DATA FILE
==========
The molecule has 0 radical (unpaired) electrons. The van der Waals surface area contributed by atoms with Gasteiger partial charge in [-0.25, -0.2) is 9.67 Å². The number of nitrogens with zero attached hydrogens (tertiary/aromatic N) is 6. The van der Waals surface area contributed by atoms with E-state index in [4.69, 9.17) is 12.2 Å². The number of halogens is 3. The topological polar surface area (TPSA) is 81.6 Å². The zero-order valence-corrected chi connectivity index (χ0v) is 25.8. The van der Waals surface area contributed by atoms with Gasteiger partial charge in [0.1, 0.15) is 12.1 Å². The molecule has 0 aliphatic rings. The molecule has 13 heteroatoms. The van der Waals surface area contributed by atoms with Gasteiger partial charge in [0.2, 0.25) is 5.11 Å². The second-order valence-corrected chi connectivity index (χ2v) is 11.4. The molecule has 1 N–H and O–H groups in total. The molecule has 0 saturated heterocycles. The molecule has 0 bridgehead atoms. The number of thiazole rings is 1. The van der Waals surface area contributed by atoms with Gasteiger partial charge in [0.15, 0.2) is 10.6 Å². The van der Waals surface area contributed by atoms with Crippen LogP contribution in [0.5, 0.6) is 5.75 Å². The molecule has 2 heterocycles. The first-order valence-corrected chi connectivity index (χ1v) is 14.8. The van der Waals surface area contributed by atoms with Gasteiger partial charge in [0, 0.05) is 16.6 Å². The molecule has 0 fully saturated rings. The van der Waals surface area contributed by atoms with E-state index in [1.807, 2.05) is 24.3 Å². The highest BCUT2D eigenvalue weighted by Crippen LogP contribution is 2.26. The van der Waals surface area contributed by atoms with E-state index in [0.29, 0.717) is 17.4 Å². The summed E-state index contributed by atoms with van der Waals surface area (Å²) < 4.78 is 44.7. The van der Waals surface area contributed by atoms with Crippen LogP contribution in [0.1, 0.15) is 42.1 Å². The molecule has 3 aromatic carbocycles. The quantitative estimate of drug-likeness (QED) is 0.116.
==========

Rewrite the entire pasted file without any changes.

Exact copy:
The molecule has 0 radical (unpaired) electrons. The van der Waals surface area contributed by atoms with Gasteiger partial charge in [-0.25, -0.2) is 9.67 Å². The number of nitrogens with zero attached hydrogens (tertiary/aromatic N) is 6. The van der Waals surface area contributed by atoms with E-state index in [4.69, 9.17) is 12.2 Å². The number of halogens is 3. The topological polar surface area (TPSA) is 81.6 Å². The zero-order valence-corrected chi connectivity index (χ0v) is 25.8. The van der Waals surface area contributed by atoms with Gasteiger partial charge in [0.1, 0.15) is 12.1 Å². The molecule has 0 aliphatic rings. The molecule has 13 heteroatoms. The van der Waals surface area contributed by atoms with Gasteiger partial charge in [0.2, 0.25) is 5.11 Å². The second-order valence-corrected chi connectivity index (χ2v) is 11.4. The molecule has 1 N–H and O–H groups in total. The molecule has 0 saturated heterocycles. The molecule has 0 bridgehead atoms. The number of thiazole rings is 1. The van der Waals surface area contributed by atoms with Gasteiger partial charge in [0.15, 0.2) is 10.6 Å². The van der Waals surface area contributed by atoms with Crippen LogP contribution in [0.5, 0.6) is 5.75 Å². The molecule has 2 heterocycles. The first-order valence-corrected chi connectivity index (χ1v) is 14.8. The van der Waals surface area contributed by atoms with Gasteiger partial charge in [0, 0.05) is 16.6 Å². The molecule has 0 fully saturated rings. The van der Waals surface area contributed by atoms with E-state index in [1.807, 2.05) is 24.3 Å². The highest BCUT2D eigenvalue weighted by Crippen LogP contribution is 2.26. The van der Waals surface area contributed by atoms with E-state index in [0.29, 0.717) is 17.4 Å². The summed E-state index contributed by atoms with van der Waals surface area (Å²) < 4.78 is 44.7. The van der Waals surface area contributed by atoms with Crippen LogP contribution in [0.1, 0.15) is 42.1 Å². The molecule has 3 aromatic carbocycles. The quantitative estimate of drug-likeness (QED) is 0.116.